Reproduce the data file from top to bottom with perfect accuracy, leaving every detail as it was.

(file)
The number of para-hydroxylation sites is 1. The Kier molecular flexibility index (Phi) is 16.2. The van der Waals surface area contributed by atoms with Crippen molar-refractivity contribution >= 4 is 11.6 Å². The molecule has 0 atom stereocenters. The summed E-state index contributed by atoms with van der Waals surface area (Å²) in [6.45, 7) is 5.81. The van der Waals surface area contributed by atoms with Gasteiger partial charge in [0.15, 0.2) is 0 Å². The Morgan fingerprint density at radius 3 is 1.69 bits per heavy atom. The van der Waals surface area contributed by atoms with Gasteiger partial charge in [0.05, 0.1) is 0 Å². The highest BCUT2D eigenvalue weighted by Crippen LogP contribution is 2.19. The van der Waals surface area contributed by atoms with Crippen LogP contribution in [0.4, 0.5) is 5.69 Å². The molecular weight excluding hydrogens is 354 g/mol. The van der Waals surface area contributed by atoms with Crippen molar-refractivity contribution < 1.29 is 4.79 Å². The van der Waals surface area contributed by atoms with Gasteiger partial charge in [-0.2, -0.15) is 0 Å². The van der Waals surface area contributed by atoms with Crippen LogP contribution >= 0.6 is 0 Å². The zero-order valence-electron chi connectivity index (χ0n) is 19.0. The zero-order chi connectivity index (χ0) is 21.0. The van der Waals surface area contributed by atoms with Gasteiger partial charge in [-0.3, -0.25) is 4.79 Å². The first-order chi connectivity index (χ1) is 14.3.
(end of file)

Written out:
The number of para-hydroxylation sites is 1. The Kier molecular flexibility index (Phi) is 16.2. The van der Waals surface area contributed by atoms with Crippen molar-refractivity contribution >= 4 is 11.6 Å². The molecule has 0 atom stereocenters. The summed E-state index contributed by atoms with van der Waals surface area (Å²) in [6.45, 7) is 5.81. The van der Waals surface area contributed by atoms with Gasteiger partial charge in [0.15, 0.2) is 0 Å². The Morgan fingerprint density at radius 3 is 1.69 bits per heavy atom. The van der Waals surface area contributed by atoms with Gasteiger partial charge in [0.05, 0.1) is 0 Å². The highest BCUT2D eigenvalue weighted by Crippen LogP contribution is 2.19. The van der Waals surface area contributed by atoms with Crippen LogP contribution in [0.4, 0.5) is 5.69 Å². The molecular weight excluding hydrogens is 354 g/mol. The van der Waals surface area contributed by atoms with Crippen molar-refractivity contribution < 1.29 is 4.79 Å². The van der Waals surface area contributed by atoms with Gasteiger partial charge in [-0.2, -0.15) is 0 Å². The van der Waals surface area contributed by atoms with Crippen LogP contribution >= 0.6 is 0 Å². The zero-order valence-electron chi connectivity index (χ0n) is 19.0. The zero-order chi connectivity index (χ0) is 21.0. The van der Waals surface area contributed by atoms with Gasteiger partial charge in [-0.3, -0.25) is 4.79 Å². The first-order chi connectivity index (χ1) is 14.3.